by Sudha Bhat on  April 29, 2015 at 12:16 PM Health In Focus
 Can the Probiotic Lactobacillus Reuteri Improve Work-Place Healthiness?
According to the Food and Agriculture Organization of the United Nations (FAO) and the World Health Organization (WHO), probiotics are defined as "live microorganisms which, when administered in adequate amounts, confer a health benefit on the host."

Lactobacillus reuteri is a type of probiotic bacteria that is found in the gut flora and has been effectively used in treating acute diarrhea, infantile colic, rotavirus, and female urogenital tract infections, amongst other conditions. Probiotics, i.e., naturally occurring bacteria are known to help maintain a healthy immune system by providing strong protection against infections.

The general health and well-being of an employee is important to boost the productivity and success of a company. Working in a steel industry could be quite challenging in terms of alternating shifts, stress factors (heat, noise, dust, etc.) all of which put together could take a toll on the employee's health. To make the matters worse, increased numbers of respiratory and gastrointestinal problems have been reported in these employees leading to high rates of sick leave.

Many studies conducted in the past have demonstrated that regular intake of a probiotic could reduce the duration of respiratory and gastrointestinal diseases and even prevent their occurrence. The safety and efficacy of the probiotic L. reuteri have also been demonstrated in many trials.

A double-blind randomized placebo-controlled parallel group design trial was conducted from June 2012 to June 2013 at the ArcelorMittal steel company in Bremen to investigate the high rates of employee sick leave in this company. 242 male employees aged between 18 and 65 years participated in the study, to see if regular intake of the probiotic Lactobacillus reuteri (DSM 17938) could have any effect on the rate of sick leaves, mainly due to respiratory and gastrointestinal diseases suffered by them.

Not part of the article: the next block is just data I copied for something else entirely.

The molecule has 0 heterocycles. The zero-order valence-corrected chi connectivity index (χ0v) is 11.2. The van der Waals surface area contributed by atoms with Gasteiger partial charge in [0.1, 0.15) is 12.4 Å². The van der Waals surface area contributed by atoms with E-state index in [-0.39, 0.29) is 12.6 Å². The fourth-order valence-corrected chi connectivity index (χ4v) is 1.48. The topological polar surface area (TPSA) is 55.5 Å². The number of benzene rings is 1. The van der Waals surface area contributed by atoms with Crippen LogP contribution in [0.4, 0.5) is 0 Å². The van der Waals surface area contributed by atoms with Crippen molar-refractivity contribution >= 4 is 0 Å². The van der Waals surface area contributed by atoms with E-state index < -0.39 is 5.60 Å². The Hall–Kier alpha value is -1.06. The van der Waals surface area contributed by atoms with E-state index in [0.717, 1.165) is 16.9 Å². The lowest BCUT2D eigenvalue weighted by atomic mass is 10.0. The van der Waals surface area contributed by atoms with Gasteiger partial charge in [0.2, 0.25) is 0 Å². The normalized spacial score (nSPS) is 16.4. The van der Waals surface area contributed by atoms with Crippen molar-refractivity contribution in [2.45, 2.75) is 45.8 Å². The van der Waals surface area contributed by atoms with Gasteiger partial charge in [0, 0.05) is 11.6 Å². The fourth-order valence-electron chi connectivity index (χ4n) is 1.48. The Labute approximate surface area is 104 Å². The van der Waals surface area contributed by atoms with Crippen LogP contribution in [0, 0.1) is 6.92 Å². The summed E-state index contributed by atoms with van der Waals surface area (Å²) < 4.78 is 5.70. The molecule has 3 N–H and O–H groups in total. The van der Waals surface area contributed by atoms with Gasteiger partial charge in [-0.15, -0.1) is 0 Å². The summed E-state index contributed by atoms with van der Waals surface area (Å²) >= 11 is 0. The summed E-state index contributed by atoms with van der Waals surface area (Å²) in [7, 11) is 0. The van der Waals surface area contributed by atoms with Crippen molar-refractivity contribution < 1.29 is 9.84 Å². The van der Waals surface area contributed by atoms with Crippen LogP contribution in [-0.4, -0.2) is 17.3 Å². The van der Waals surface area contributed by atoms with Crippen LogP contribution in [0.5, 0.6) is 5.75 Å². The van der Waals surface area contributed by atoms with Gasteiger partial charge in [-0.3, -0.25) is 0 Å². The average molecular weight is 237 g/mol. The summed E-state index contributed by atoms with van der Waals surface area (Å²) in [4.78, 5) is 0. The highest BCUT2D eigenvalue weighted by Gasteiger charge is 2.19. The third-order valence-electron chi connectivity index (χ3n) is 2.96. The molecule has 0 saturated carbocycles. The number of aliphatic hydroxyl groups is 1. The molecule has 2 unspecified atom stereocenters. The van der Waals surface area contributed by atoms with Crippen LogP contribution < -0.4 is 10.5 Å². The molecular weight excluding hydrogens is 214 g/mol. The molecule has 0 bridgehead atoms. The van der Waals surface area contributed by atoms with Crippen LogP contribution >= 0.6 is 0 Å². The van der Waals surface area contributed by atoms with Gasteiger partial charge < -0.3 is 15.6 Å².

Participants of the study were randomly assigned to two groups; intervention group and control group. The 121 participants in the intervention group were assigned to take one chewable tablet containing at least 5 × 108 colony-forming units of L. reuteri per day over a total duration of 90 days, whereas the 121 participants in the control group were assigned to take one placebo tablet per day.

During the study period, the participants were asked to maintain a diary to report any symptoms mainly related to respiratory and gastrointestinal tract such as cough, cold, sore throat, headache, stomach ache, fever, vomiting, diarrhea as well as sick leave and the duration of sick leave. The actual sick days where the participant could not attend work was analyzed as the primary outcome and the symptoms were considered as secondary outcomes.

Data of only 159 participants were available for intention-to-treat analysis, since 83 participants did not return their diaries and therefore were not considered in the final analysis.

After the total study duration of 90 days, it was seen that an average number of sick days (due to respiratory and gastrointestinal symptoms) in the intervention group was reported to be 2.24 whereas in the control group, it was reported to be 2.02 (p = 0.53), demonstrating no statistically significant difference between the treatment and control groups.

The longest cumulative sick leave for a single participant was reported to be 30 days in the intervention group and 24 days in the control group. It was also seen that about 65% of the participants in the intervention group and about 70% in the control group did not report any sick leave due to respiratory and gastrointestinal symptoms during the study period.

The only beneficial effect reported for the probiotic was prevention of diarrhea (diarrhea was reported on 0.60 days for intervention group versus 1.33 days in the control group; p = 0.01).

This results of the study demonstrated that the probiotic L. reuteri did not reduce the number of days of sick leave due to respiratory and gastrointestinal diseases among male employees in the steel industry and the only statistically significant effect seen was the prevention of diarrhea. Thus further research is warranted to adequately investigate the results of the study.

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